Thursday, November 10, 2005

Communicating With Patients About Medical Errors: A Review of the Literature.

Communicating With Patients About Medical Errors: A Review of the Literature.
Mazor KM, Simon SR, Gurwitz JH:
Arch Intern Med; 2004; 164: 1690-1697

Objective: To review the literature on the disclosure of medical errors. Design/Methods: The authors searched 4 electronic databases: MEDLINE, CINAHL, PsycINFO, and Social Sciences Citations Index. The references of these articles were also reviewed to identify additional articles. Of the 825 articles reviewed, 17 reported original empirical data on the disclosure of medical errors to patients and their families. The definition of medical error varied among the different studies. Results: Results of the literature search indicated that patients and the public both support disclosure. However, although physicians also support disclosure, they often do not disclose. Results of studies using self-reporting by physicians suggest that disclosure often does not occur. Reports of patients and their families also suggest low rate of disclosure. The authors found insufficient evidence to support conclusions about the disclosure process as well as its consequences. Conclusions: Research on the area of medical disclosures to patients and their families is limited. Most studies have focused on the decision stage of disclosure rather than the disclosure process, the consequences of disclosure, or the relationship between the two. More research is needed "to understand how disclosures are made, to provide guidance to physicians on the process, and to help all involved anticipate the consequences of the disclosure." (Reviewer–Albert W. Wu, MD, MPH).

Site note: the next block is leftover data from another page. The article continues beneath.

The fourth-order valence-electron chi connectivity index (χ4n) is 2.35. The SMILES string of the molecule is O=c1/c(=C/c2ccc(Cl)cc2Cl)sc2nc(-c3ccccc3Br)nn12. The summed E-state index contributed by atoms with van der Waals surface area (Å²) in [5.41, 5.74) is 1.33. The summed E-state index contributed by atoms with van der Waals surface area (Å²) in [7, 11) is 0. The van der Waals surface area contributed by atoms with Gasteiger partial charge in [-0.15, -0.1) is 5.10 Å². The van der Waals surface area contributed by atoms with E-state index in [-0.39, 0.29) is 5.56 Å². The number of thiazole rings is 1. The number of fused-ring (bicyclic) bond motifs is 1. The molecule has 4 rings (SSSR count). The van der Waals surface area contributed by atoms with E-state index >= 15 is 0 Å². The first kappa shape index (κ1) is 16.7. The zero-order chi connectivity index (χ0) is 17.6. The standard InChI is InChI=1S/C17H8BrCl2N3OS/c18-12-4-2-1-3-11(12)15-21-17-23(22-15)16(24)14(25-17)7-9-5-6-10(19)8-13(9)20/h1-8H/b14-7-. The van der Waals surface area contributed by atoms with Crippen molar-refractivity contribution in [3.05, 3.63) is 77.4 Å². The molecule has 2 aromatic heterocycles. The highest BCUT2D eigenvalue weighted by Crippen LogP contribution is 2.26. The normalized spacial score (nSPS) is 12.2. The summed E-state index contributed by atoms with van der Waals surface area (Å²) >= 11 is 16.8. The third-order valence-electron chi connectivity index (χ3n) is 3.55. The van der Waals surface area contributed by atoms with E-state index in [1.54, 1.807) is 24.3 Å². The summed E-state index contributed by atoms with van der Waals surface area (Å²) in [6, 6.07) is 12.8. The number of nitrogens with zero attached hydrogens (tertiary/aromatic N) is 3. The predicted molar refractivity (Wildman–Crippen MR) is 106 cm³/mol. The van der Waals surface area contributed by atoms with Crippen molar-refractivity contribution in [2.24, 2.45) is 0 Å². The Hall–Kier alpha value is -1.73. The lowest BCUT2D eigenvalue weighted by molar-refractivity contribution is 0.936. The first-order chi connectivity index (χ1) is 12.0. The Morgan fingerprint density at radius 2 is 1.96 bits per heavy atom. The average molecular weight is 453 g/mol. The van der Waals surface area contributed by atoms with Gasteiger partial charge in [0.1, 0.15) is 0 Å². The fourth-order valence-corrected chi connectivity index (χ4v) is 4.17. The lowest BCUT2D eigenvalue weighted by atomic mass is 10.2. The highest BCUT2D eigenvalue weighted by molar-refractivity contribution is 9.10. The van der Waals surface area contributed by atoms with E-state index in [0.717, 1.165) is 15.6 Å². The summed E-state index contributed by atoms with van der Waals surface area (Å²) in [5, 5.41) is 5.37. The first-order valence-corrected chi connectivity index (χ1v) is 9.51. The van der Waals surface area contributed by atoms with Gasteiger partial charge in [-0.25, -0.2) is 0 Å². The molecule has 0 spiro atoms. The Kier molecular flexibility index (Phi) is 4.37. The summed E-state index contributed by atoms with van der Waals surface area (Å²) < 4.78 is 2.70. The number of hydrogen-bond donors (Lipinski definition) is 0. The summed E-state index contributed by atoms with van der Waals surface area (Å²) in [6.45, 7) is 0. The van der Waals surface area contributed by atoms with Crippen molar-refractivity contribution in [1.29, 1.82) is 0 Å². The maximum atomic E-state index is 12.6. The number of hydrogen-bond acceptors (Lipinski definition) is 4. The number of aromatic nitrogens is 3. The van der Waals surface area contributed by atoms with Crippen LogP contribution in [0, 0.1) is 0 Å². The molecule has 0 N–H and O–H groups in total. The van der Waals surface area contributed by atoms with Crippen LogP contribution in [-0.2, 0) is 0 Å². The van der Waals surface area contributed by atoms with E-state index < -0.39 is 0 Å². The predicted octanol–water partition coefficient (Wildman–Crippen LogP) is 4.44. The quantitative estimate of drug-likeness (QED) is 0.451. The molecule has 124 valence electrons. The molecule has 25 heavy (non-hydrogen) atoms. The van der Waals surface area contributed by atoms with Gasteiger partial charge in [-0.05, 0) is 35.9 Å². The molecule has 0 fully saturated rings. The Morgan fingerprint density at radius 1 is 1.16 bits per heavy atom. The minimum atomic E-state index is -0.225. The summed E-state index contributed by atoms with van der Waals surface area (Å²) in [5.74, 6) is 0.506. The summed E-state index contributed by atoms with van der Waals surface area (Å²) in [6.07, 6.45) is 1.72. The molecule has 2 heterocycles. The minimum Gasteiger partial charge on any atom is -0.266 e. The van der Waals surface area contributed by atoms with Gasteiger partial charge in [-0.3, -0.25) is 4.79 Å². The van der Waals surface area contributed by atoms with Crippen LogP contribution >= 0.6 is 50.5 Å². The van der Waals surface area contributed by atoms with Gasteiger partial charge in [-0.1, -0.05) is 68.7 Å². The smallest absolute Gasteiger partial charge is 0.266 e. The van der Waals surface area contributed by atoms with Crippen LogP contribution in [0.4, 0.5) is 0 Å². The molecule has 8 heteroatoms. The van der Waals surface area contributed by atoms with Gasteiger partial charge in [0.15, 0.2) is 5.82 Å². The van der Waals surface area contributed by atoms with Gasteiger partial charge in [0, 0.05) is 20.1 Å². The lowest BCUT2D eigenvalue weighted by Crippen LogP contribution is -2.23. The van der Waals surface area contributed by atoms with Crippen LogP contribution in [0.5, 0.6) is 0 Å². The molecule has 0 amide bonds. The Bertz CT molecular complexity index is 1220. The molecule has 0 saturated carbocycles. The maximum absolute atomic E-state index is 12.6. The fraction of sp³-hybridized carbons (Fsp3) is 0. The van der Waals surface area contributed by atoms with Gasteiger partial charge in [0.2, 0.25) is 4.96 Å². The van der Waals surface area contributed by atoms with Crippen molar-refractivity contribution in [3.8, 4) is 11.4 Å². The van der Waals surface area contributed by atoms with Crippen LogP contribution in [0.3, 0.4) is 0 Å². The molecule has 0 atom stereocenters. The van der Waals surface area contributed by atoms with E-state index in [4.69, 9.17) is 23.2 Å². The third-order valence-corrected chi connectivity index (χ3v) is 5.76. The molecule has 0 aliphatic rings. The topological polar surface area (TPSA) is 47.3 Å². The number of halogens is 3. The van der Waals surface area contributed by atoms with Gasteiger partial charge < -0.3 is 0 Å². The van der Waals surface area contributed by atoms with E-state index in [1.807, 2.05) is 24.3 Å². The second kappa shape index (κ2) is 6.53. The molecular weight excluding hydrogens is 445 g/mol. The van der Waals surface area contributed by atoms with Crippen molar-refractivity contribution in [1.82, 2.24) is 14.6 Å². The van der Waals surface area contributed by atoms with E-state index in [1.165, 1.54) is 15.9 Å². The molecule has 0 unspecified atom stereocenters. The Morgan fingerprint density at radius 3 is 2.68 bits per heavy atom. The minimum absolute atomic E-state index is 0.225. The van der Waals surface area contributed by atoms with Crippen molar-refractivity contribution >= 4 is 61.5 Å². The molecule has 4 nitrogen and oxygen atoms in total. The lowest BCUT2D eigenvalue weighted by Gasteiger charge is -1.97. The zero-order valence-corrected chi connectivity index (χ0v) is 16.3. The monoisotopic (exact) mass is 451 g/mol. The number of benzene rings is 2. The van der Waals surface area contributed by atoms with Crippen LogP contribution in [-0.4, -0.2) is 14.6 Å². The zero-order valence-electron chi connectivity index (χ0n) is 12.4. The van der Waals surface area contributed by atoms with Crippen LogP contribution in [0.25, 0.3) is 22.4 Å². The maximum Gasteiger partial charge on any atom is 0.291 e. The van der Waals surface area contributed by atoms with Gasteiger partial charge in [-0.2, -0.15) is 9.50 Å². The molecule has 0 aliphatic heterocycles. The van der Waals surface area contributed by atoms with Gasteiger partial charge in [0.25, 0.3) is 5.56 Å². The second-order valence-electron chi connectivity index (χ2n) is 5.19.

© 2005, Oakstone Medical Publishing

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